SYNOPSIS
CREATE AGGREGATE name ( input_data_type [ , ... ] ) (
SFUNC = sfunc,
STYPE = state_data_type
[ , FINALFUNC = ffunc ]
[ , CFUNC = cfunc ]
[ , INITCOND = initial_condition ]
[ , SORTOP = sort_operator ]
)
or the old syntax
CREATE AGGREGATE name (
BASETYPE = base_type,
SFUNC = sfunc,
STYPE = state_data_type
[ , FINALFUNC = ffunc ]
[ , INITCOND = initial_condition ]
[ , SORTOP = sort_operator ]
)
DESCRIPTION
CREATE AGGREGATE defines a new aggregate function. Some basic and commonlyused aggregate functions are included with the distribution; they are documented in Section 9.20, "Aggregate Functions", in the documentation. If one defines new types or needs an aggregate function not already provided, then CREATE AGGREGATE can be used to provide the desired features.
If a schema name is given (for example, CREATE AGGREGATE myschema.myagg ...) then the aggregate function is created in the specified schema. Otherwise it is created in the current schema.
An aggregate function is identified by its name and input data type(s). Two aggregates in the same schema can have the same name if they operate on different input types. The name and input data type(s) of an aggregate must also be distinct from the name and input data type(s) of every ordinary function in the same schema.
An aggregate function is made from one or to maximum three ordinary functions: a state transition function sfunc, an optional collection function cfunc, and an optional final calculation function ffunc. These are used as follows:

sfunc( internalstate, nextdatavalues ) > nextinternalstate ffunc( internalstate ) > aggregatevalue
In PostgresXC the aggregation works in two different modes.
 • Two phased aggregation  is used when the entire aggregation takes place on the Coordinator node. In first phase called transition phase, PostgresXC creates a temporary variable of data type stype to hold the current internal state of the aggregate. At each input row, the aggregate argument value(s) are calculated and the state transition function is invoked with the current state value and the new argument value(s) to calculate a new internal state value. After all the rows have been processed, in the second phase or finalization phase the final function is invoked once to calculate the aggregate's return value. If there is no final function then the ending state value is returned asis.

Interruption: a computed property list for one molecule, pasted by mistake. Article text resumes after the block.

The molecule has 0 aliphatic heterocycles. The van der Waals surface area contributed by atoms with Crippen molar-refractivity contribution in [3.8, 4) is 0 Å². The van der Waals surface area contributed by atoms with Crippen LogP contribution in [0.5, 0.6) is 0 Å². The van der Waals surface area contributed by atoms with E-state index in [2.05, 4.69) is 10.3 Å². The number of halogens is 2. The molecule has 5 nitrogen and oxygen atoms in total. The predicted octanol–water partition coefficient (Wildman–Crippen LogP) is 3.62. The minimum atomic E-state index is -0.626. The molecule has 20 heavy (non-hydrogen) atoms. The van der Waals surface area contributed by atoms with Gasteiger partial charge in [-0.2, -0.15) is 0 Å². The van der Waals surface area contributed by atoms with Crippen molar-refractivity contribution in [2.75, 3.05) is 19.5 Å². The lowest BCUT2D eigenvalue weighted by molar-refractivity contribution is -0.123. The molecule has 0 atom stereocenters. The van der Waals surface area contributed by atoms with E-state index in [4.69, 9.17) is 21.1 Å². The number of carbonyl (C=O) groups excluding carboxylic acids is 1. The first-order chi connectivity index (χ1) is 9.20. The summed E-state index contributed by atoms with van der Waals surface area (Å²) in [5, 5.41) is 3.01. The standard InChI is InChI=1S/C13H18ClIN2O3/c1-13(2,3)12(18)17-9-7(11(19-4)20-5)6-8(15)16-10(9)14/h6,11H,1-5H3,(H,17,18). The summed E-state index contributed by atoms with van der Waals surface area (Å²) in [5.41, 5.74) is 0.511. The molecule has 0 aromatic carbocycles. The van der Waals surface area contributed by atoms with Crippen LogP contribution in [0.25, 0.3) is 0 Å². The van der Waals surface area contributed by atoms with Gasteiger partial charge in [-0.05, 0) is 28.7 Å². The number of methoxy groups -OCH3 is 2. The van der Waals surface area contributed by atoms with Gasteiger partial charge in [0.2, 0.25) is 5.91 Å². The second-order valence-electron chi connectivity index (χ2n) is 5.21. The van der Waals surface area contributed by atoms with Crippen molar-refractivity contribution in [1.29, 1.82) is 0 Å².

• Three phased aggregation  is used when the process of aggregation is divided between Coordinator and Datanodes. In this mode, each PostgresXC Datanode involved in the query carries out the first phase named transition phase. This phase is similar to the first phase in the two phased aggregation mode discussed above, except that, every Datanode applies this phase on the rows available at the Datanode. The result of transition phase is then transferred to the Coordinator node. Second phase called collection phase takes place on the Coordinator. PostgresXC Coordinator node creates a temporary variable of data type stype to hold the current internal state of the collection phase. For every input from the Datanode (result of transition phase on that node), the collection function is invoked with the current collection state value and the new transition value (obtained from the Datanode) to calculate a new internal collection state value. After all the transition values from data nodes have been processed, in the third or finalization phase the final function is invoked once to calculate the aggregate's return value. If there is no final function then the ending collection state value is returned asis.
Irrespective of the mode used for aggregation, the result of aggregation should be same if the same set of data rows is participating in the aggregate. PostgresXC planner chooses the cheapest feasible mode of the above two, during planning.

Note
The following description applies only to PostgresXC
An aggregate function can provide an initial condition, that is, an initial value for the internal transition or collection state value. This is specified and stored in the database as a value of type text, but it must be a valid external representation of a constant of the state value data type. If it is not supplied then the state value starts out null.

Note
The following description applies only to PostgresXC
If the collection function is declared "strict", then it cannot be called with null inputs. With such a collection function, aggregate execution behaves as follows. Null state transition results are ignored (the function is not called and the previous collection state value is retained). If the initial state value is null, then at the first nonnull state transition result replaces the collection state value, and the collection function is invoked at subsequent rows with allnonnull transition values. This is handy for implementing aggregates like max.